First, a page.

Fleming's largest contribution to the field of science was his discovery of Penicillin in 1928, which reportedly came by mere accident. On September 3rd 1928, Fleming returned to his laboratory...
The contributions from Alexander Fleming He was awarded the Nobel Prize in Medicine in 1945, along with his colleagues Howard Florey and Ernst Boris Chain. The origin of modern antibiotics hides a surprising history that would forever mark the scientific community.
Alexander Fleming is a notable name in biomedical research. He is credited with the discovery of penicillin, which led to the development of antibiotics for medicinal use. This article discusses...
- 4 min
- Scientific Carrier of Alexander Fleming
- Charles Darwin and His Findings
- Implications of A. Fleming and Ch. Darwin’s Findings
- Comparison and Contrast of A. Fleming and Ch. Darwin
Alexander Fleming is a prominent Scottish scientist, who worked in the spheres of bacteriology, immunology, and biology. A. Fleming obtained solid educational background, graduating from the Kilmarnock Academy and Royal Polytechnic Institution. After finishing his studies, young A. Fleming started working in the vaccine therapy and immunology. His scientific findings such as the discovery of enzyme lysozyme and the antibiotic substance brought him numerous awards and global recognition. In 1945, A. Fleming won the Nobel Prize in Physiology or Medicine for his significant contribution to the treatment of infectious diseases and invention of the antibiotic substance known as penicillin. During the World War II, Alexander Fleming paid a great attention to the invention of anti-bacterial chemical, which could have protected the human organism from the harmful effects of antiseptics. It was estimated that bacteria and infections killer not so many soldiers as the antiseptic substances di...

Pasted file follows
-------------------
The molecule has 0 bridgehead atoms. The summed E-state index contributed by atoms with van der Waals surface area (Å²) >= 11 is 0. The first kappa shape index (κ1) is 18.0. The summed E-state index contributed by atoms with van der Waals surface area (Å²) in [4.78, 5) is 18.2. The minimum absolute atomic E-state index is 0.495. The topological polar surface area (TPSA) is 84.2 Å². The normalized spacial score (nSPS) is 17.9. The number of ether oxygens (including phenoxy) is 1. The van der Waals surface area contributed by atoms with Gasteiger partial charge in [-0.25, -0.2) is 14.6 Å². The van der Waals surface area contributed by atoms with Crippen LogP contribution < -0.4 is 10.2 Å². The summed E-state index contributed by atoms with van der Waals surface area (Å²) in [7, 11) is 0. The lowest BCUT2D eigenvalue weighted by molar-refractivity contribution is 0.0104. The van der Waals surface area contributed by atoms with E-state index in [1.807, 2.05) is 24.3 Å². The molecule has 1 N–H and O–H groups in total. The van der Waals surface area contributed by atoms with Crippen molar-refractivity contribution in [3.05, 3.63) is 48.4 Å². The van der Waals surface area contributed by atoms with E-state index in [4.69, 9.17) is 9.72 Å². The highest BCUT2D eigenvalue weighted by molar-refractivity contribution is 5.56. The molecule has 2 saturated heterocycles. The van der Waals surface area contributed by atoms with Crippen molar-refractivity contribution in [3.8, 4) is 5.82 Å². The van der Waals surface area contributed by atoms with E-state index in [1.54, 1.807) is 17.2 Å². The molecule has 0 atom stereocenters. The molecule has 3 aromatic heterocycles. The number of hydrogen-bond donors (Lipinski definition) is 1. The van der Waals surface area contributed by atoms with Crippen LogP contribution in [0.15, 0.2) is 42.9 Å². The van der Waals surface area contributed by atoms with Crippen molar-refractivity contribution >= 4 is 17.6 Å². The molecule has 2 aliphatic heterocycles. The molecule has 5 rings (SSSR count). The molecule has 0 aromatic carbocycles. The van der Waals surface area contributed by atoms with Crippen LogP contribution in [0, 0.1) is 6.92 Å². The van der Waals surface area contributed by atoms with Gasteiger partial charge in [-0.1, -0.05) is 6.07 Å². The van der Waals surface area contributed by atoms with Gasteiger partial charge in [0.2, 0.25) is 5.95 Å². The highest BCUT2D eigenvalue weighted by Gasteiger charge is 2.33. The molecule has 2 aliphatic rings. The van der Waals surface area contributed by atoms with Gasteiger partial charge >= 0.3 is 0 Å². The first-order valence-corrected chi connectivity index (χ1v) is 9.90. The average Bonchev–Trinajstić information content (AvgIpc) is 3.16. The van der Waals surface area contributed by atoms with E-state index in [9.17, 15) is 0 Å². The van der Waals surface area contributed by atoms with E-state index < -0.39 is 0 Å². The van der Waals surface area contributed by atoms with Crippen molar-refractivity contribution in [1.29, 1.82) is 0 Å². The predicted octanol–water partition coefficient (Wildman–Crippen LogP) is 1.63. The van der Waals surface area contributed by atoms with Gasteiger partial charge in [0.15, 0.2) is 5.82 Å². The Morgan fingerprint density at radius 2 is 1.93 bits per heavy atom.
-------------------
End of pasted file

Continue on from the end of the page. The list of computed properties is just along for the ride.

Charles Darwin is an English naturalist, whose scientific carrier concerns the evolutionary theories and discoveries of the origin of all living beings. Ch. Darwin is best known for his evolutionary theory, which states that all species have undergone a long period of evolution, which started from the common ancestor. Besides, Charles Darwin developed the basic principles of evolution and interpretation of species’ survival and cooperation within the eco-systems. To a great extent, Ch. Darwin’s findings explain the origin of humans as well as physiological and psychological mechanisms of people and animals. Charles Darwin obtained his education at the University of Edinburgh and Oxford University. His field of interest comprised of the evolutionary studies of humans and other living beings. He suggested his interpretation of the evolution, which stated that all species derive from a common ancestor. In the process of evolution, the survival of certain species is explained by the pro...
As it has been already mentioned, the investigations of these scientists have changed the course of the human history and development of sciences. The invention of antibiotics allowed medicine to prevent human deaths from numerous infections and create new effective tools of overcoming serious diseases. Moreover, A. Fleming’s discoveries enable humans to obtain the needed substances and utilize them for the sake of human health and welfare.
The scientific careers of Alexander Fleming and Charles Darwin have many common features. Thus, both scientists were innovators in the fields of their activities as both the invention of penicillin and evolutionary theory of species were the new discoveries, which had not been made or analyzed before. Secondly, both Fleming and Darwin changed the traditional perception of medicine and biology on the account of their progressive views and discoveries. The findings of both researchers provided new visions and ideas for the further development of science.
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- The Road to St. Mary’s